The Alteryx Designer interface (other than the top menu) has four key components; the tool pallet, the workflow configuration window, the results window and of course the main workspace.
The Tool Pallet is where things start to get interesting. This contains all the drag and drop tools that can be used to construct a workflow. Alteryx contains around 200 tools and are grouped together in different tabs based on functionality (importing data, reporting etc).
The Workspace is where you will drop and connect different tools to build your workflows as we did in our first workflow. All workflows are built in the same way, by dragging, dropping and connecting different tools into the workspace to process your data.
The Configuration Window allows us to tell specific tools or indeed the workflow itself how to behave and process our data. Selecting any tools in a workflow will display the configuration window for that tool and will allow you to adjust associated parameters. In this case we have the input tool selected from our first workflow and displayed are different parameters that can be adjusted for our csv import such as how the file is delimited.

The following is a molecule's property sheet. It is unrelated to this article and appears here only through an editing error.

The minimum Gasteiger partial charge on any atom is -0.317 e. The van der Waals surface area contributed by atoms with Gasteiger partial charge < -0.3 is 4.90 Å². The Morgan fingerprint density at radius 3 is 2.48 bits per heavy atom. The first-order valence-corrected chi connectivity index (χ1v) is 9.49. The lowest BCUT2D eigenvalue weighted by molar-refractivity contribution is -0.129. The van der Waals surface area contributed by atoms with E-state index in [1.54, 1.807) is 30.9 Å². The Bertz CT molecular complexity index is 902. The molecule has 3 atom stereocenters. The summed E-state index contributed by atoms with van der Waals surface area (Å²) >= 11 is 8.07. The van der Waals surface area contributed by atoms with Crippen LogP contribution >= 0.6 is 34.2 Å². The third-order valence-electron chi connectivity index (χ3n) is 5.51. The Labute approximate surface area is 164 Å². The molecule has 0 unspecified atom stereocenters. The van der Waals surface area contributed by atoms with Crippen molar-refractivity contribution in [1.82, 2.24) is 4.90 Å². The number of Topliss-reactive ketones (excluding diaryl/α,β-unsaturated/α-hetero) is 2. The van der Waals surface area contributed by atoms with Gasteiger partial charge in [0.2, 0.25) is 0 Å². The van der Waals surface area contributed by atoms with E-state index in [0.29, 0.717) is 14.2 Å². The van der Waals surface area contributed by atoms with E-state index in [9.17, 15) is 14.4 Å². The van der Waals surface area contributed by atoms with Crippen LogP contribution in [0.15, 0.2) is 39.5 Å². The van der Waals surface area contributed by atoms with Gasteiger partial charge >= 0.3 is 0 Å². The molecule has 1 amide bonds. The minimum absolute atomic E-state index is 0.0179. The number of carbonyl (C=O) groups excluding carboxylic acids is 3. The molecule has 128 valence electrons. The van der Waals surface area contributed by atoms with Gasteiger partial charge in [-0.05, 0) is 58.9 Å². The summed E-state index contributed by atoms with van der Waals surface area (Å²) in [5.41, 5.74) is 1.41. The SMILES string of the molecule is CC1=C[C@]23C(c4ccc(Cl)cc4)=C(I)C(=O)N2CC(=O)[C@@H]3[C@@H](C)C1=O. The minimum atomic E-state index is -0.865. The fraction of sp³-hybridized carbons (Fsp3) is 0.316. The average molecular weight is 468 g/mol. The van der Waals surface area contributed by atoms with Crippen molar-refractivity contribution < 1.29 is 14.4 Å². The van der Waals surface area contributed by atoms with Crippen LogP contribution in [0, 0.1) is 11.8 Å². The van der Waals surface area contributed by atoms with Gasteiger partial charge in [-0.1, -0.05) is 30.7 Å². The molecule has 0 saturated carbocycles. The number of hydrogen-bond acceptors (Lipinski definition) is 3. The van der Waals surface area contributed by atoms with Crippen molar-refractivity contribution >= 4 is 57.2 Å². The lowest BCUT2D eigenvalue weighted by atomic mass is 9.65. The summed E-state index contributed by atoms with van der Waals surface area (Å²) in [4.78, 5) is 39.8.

Finally the Results Window enables us to preview both the data output from any tool at any point in the workflow along with associated metadata. Here we can also monitor any errors or warnings that may have occurred during the workflow run. Having selected the browse tool from our first workflow we can see all the data that has been imported into Alteryx from our csv file. Data in this window can also be copied and then pasted into other applications.
Tip: Selecting any of the output nodes of a tool (shown below) will display the first megabyte of data output from the tool in the results window.
One way to think of a workflow is that it’s like a car production line in a factory where the skeleton of a car passes on a conveyor through the factory, stopping at different stations to have panels and doors added, the engine mounted, the exterior painted etc. Alteryx workflows are similar to this but instead of a car we have data. The raw data that you import passes through the workflow (usually from left to right) along the connectors (conveyor), stopping at different tools (stations) to have some operation performed on it before moving on to other tools or outputs.